Inspired by the sunshine yesterday – officially the hottest day ever on record in the UK – I have once again made a weak attack on the garden. I’m becoming quite cunning at creating the illusion of a well-tended little yard, by letting whatever wants to spread rampant tentacles get on with what it’s good at. This minimises weeding, as the ground is almost completely covered by something with flowers on.
The Olympic champion, befitting its status as the oldest plant in the plot, is the rambling rose Albéric Barbier, which I remember my father planting in the early 1950’s. He erected a rustic style trellis for it to climb over, and I recall the excitement when it actually did begin to cover parts of the bare wooden rods.
Now, it is claiming parts that other plants (or humans) can’t reach and laying a carpet on the roof of the garage. I deadheaded what was accessible to me without endangering life or limb (it has some very vicious thorns to defend itself) so there’s room for the budding Japanese anemones and hydrangeas to bloom underneath it in the coming weeks but despite the huge black bags filled with pruning debris, the overall impression is not very different.
I announced to my mother “I’ve filled this plastic bag” and being without her hearing aids she understood something about flying the flag, so when she came out to inspect the results of my hour’s labour, she was looking for something that wasn’t there. Our surreal conversation in the garden was carried on at several decibels louder than usual, and I could hear the occasional snort of stifled laughter from the teenagers in the garden next door, hidden behind the jasmine-laden fence. Live entertainment, free of charge!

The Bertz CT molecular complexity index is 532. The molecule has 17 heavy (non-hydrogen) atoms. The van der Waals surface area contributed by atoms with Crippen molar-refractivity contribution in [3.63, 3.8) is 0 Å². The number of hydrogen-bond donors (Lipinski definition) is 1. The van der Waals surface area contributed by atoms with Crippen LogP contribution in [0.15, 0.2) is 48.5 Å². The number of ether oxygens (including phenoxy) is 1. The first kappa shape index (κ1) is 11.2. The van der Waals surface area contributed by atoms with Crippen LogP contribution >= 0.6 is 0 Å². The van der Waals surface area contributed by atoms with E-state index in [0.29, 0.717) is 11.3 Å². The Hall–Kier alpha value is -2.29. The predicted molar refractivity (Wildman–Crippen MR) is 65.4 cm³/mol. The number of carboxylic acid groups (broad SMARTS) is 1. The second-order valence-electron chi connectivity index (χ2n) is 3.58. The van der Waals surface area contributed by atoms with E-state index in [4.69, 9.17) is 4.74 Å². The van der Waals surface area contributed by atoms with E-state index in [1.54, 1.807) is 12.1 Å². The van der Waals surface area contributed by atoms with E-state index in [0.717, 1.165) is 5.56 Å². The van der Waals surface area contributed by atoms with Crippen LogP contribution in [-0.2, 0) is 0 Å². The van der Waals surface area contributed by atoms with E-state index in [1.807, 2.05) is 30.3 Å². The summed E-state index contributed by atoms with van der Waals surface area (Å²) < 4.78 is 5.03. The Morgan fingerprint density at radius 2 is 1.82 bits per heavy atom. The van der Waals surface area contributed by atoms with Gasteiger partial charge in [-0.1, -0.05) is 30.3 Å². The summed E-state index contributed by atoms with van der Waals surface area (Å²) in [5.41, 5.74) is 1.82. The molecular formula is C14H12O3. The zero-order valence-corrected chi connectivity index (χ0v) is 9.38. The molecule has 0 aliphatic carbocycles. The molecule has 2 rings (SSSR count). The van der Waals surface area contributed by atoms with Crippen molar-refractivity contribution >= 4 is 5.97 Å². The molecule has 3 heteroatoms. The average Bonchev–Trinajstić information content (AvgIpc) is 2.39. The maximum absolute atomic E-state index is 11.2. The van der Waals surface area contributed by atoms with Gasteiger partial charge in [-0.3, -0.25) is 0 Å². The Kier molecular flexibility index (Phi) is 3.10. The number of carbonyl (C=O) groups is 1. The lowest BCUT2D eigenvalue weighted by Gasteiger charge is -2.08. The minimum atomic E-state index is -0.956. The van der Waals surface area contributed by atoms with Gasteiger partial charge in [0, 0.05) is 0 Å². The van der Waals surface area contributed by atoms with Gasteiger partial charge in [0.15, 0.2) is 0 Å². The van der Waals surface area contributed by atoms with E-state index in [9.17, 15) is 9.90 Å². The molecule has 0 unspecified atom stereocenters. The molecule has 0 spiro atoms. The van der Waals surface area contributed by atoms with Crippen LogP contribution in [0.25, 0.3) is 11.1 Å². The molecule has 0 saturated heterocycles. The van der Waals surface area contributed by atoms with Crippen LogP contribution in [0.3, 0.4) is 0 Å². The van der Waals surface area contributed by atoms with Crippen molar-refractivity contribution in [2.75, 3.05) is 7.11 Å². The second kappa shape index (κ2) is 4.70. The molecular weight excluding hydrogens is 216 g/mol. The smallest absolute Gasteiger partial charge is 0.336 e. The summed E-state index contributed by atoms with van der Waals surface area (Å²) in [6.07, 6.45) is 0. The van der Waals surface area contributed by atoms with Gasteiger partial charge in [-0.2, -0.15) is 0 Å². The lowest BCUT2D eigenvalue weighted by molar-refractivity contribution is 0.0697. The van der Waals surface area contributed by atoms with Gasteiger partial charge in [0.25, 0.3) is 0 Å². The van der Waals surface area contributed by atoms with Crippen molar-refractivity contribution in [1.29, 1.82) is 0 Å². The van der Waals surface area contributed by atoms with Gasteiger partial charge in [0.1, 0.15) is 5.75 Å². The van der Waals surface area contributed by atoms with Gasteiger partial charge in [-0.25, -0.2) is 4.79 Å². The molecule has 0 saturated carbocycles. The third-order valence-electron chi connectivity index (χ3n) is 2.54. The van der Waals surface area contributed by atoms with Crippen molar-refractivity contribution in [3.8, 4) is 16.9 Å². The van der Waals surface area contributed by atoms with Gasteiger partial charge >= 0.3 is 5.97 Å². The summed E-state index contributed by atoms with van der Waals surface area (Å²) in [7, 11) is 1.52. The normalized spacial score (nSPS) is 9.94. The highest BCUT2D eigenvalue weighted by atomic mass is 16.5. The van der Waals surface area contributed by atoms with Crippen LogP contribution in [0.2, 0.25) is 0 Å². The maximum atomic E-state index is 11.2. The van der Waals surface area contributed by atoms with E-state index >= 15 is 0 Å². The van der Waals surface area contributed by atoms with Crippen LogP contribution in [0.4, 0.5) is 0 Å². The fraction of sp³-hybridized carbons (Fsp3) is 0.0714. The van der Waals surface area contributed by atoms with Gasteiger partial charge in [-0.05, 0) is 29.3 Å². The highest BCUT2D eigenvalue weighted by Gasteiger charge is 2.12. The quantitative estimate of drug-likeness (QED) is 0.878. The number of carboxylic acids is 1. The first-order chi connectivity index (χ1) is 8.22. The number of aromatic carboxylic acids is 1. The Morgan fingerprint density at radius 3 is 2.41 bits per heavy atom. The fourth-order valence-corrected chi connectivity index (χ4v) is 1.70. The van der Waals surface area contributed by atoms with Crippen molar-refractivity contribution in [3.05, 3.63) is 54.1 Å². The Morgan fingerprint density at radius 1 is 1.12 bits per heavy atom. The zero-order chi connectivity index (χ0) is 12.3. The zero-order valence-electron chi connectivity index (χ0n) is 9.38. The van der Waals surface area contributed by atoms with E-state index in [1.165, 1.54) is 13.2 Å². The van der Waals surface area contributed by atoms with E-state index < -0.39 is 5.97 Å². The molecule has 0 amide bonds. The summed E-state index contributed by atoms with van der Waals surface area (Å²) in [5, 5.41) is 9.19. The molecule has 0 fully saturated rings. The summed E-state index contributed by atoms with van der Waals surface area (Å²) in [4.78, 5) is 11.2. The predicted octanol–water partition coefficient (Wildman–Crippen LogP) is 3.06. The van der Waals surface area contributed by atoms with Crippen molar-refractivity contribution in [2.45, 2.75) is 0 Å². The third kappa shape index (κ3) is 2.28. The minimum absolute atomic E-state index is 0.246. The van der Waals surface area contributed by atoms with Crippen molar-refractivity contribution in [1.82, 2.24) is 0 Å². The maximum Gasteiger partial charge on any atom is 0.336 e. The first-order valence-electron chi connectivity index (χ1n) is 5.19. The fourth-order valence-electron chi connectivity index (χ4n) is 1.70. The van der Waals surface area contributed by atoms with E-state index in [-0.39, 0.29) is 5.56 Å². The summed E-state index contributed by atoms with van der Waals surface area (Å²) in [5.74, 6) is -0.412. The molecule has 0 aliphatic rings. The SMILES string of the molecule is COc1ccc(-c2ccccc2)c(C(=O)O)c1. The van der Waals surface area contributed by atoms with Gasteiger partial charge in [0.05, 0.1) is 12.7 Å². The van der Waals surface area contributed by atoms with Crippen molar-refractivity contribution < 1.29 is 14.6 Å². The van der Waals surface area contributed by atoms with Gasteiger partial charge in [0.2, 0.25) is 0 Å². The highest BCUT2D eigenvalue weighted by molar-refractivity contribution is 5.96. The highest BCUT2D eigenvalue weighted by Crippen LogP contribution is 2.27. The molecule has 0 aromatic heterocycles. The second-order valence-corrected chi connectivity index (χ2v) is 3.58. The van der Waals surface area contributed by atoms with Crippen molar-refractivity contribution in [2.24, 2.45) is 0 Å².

This charming and very floribund creeper was condemned as a weed by one of my horticultural mentors, but I granted it a reprieve as it was spreading very nicely and choking everything else in its path. It has rewarded me by its abundance of little blue stars, which are giving the azalea a new lease of life and rapidly ascending the trellis disdained by the honeysuckle, which has independent rightist tendencies.
Thankfully, the pots of pansies and petunias – plus one or two other things I wasn’t sure of, but that seem to be snapdragons – flanking the front door are thriving in the summery weather, and our local Titchmarsh pops over every now and then to deadhead them. I can’t always distinguish between buds and deadheads, so am glad of his expertise. I just have to remember to drench them every morning and evening, for which they appear very grateful.
My biceps muscles are beginning to be perceptible through the flab (can’t say the same of my triceps, which are definitely batwings nowadays) from carrying the full watering can hither and thither.
The tomato plant is flowering and looks healthy. My beanstalks are starting to rival Jack’s, and yes, there are indeed sweet peas growing in between, which must have self-seeded last year.
Remembering the minor trauma of losing her front garden to a paved forecourt a couple of years ago, my mother commented on what a good idea it was after all: we still have a pretty little flowerbed with the rocks she is so nostalgic about, and visitors are very happy to have somewhere to park off-road.
Here comes the ice-cream man, so I’m going to get my reward. I shall sit in the garden and enjoy my ninety-nine – unless that big black cloud drifting over means thunderstorms … oh what a downpour! This evening, at least, I shan’t have to lug the heavy watering can around.